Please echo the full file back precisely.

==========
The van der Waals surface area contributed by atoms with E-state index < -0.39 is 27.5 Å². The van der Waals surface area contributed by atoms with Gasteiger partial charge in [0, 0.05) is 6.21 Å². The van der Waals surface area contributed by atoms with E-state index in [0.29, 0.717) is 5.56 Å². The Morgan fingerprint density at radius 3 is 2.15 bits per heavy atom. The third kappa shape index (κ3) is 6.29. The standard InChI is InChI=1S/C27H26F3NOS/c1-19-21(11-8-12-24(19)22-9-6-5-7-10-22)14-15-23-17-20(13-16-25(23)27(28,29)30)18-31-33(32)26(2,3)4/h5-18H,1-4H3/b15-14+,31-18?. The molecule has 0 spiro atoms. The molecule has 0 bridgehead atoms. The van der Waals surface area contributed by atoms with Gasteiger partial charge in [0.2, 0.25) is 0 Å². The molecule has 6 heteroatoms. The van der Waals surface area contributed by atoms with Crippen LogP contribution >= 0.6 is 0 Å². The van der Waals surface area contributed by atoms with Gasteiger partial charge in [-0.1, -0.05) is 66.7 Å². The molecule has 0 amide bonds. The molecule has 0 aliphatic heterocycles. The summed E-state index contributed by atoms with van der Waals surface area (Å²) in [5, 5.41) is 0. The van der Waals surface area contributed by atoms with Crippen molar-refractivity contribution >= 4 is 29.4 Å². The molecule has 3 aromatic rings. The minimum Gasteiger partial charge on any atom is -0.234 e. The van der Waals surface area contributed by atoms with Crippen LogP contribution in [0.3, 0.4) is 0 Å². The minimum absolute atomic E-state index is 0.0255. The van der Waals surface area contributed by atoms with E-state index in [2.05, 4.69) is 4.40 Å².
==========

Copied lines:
The van der Waals surface area contributed by atoms with E-state index < -0.39 is 27.5 Å². The van der Waals surface area contributed by atoms with Gasteiger partial charge in [0, 0.05) is 6.21 Å². The van der Waals surface area contributed by atoms with E-state index in [0.29, 0.717) is 5.56 Å². The Morgan fingerprint density at radius 3 is 2.15 bits per heavy atom. The third kappa shape index (κ3) is 6.29. The standard InChI is InChI=1S/C27H26F3NOS/c1-19-21(11-8-12-24(19)22-9-6-5-7-10-22)14-15-23-17-20(13-16-25(23)27(28,29)30)18-31-33(32)26(2,3)4/h5-18H,1-4H3/b15-14+,31-18?. The molecule has 0 spiro atoms. The molecule has 0 bridgehead atoms. The van der Waals surface area contributed by atoms with Gasteiger partial charge in [0.2, 0.25) is 0 Å². The molecule has 6 heteroatoms. The van der Waals surface area contributed by atoms with Crippen LogP contribution >= 0.6 is 0 Å². The van der Waals surface area contributed by atoms with Gasteiger partial charge in [-0.1, -0.05) is 66.7 Å². The molecule has 0 amide bonds. The molecule has 0 aliphatic heterocycles. The summed E-state index contributed by atoms with van der Waals surface area (Å²) in [5, 5.41) is 0. The van der Waals surface area contributed by atoms with Crippen molar-refractivity contribution >= 4 is 29.4 Å². The molecule has 3 aromatic rings. The minimum Gasteiger partial charge on any atom is -0.234 e. The van der Waals surface area contributed by atoms with Crippen LogP contribution in [0.3, 0.4) is 0 Å². The minimum absolute atomic E-state index is 0.0255. The van der Waals surface area contributed by atoms with E-state index in [2.05, 4.69) is 4.40 Å².